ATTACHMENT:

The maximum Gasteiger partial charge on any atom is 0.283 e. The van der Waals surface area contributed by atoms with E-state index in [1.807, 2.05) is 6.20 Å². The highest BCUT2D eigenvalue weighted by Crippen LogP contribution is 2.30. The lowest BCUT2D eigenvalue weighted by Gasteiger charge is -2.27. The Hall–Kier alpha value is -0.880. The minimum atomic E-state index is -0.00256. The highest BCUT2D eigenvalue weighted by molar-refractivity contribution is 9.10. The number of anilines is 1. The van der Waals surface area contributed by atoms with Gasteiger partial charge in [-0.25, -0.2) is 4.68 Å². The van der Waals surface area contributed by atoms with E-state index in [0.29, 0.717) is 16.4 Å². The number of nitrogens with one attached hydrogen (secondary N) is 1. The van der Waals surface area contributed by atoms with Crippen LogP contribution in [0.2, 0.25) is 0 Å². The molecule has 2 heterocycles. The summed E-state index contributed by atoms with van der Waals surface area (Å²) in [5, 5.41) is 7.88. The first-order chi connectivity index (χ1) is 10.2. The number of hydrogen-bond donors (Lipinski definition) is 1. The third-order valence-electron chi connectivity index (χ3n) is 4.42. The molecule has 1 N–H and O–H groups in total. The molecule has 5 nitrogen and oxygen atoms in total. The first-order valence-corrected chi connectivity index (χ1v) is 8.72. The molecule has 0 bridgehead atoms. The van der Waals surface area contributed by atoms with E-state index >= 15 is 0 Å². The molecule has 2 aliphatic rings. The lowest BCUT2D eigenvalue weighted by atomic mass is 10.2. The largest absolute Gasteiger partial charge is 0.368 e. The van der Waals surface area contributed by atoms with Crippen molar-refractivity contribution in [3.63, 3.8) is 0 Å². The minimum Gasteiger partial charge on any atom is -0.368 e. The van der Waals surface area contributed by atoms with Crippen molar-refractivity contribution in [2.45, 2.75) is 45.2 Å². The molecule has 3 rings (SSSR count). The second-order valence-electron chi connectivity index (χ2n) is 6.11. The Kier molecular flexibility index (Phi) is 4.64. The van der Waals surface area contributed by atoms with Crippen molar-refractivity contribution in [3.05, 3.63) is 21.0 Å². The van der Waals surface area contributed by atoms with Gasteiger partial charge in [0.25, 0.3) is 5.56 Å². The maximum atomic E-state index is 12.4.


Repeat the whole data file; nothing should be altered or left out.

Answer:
The maximum Gasteiger partial charge on any atom is 0.283 e. The van der Waals surface area contributed by atoms with E-state index in [1.807, 2.05) is 6.20 Å². The highest BCUT2D eigenvalue weighted by Crippen LogP contribution is 2.30. The lowest BCUT2D eigenvalue weighted by Gasteiger charge is -2.27. The Hall–Kier alpha value is -0.880. The minimum atomic E-state index is -0.00256. The highest BCUT2D eigenvalue weighted by molar-refractivity contribution is 9.10. The number of anilines is 1. The van der Waals surface area contributed by atoms with Gasteiger partial charge in [-0.25, -0.2) is 4.68 Å². The van der Waals surface area contributed by atoms with E-state index in [0.29, 0.717) is 16.4 Å². The number of nitrogens with one attached hydrogen (secondary N) is 1. The van der Waals surface area contributed by atoms with Crippen LogP contribution in [0.2, 0.25) is 0 Å². The molecule has 2 heterocycles. The summed E-state index contributed by atoms with van der Waals surface area (Å²) in [5, 5.41) is 7.88. The first-order chi connectivity index (χ1) is 10.2. The number of hydrogen-bond donors (Lipinski definition) is 1. The third-order valence-electron chi connectivity index (χ3n) is 4.42. The molecule has 1 N–H and O–H groups in total. The molecule has 5 nitrogen and oxygen atoms in total. The first-order valence-corrected chi connectivity index (χ1v) is 8.72. The molecule has 0 bridgehead atoms. The van der Waals surface area contributed by atoms with E-state index >= 15 is 0 Å². The molecule has 2 aliphatic rings. The lowest BCUT2D eigenvalue weighted by atomic mass is 10.2. The largest absolute Gasteiger partial charge is 0.368 e. The van der Waals surface area contributed by atoms with Crippen molar-refractivity contribution in [3.63, 3.8) is 0 Å². The minimum Gasteiger partial charge on any atom is -0.368 e. The van der Waals surface area contributed by atoms with Crippen molar-refractivity contribution in [2.45, 2.75) is 45.2 Å². The molecule has 3 rings (SSSR count). The second-order valence-electron chi connectivity index (χ2n) is 6.11. The Kier molecular flexibility index (Phi) is 4.64. The van der Waals surface area contributed by atoms with Crippen molar-refractivity contribution in [3.05, 3.63) is 21.0 Å². The van der Waals surface area contributed by atoms with Gasteiger partial charge in [0.25, 0.3) is 5.56 Å². The maximum atomic E-state index is 12.4.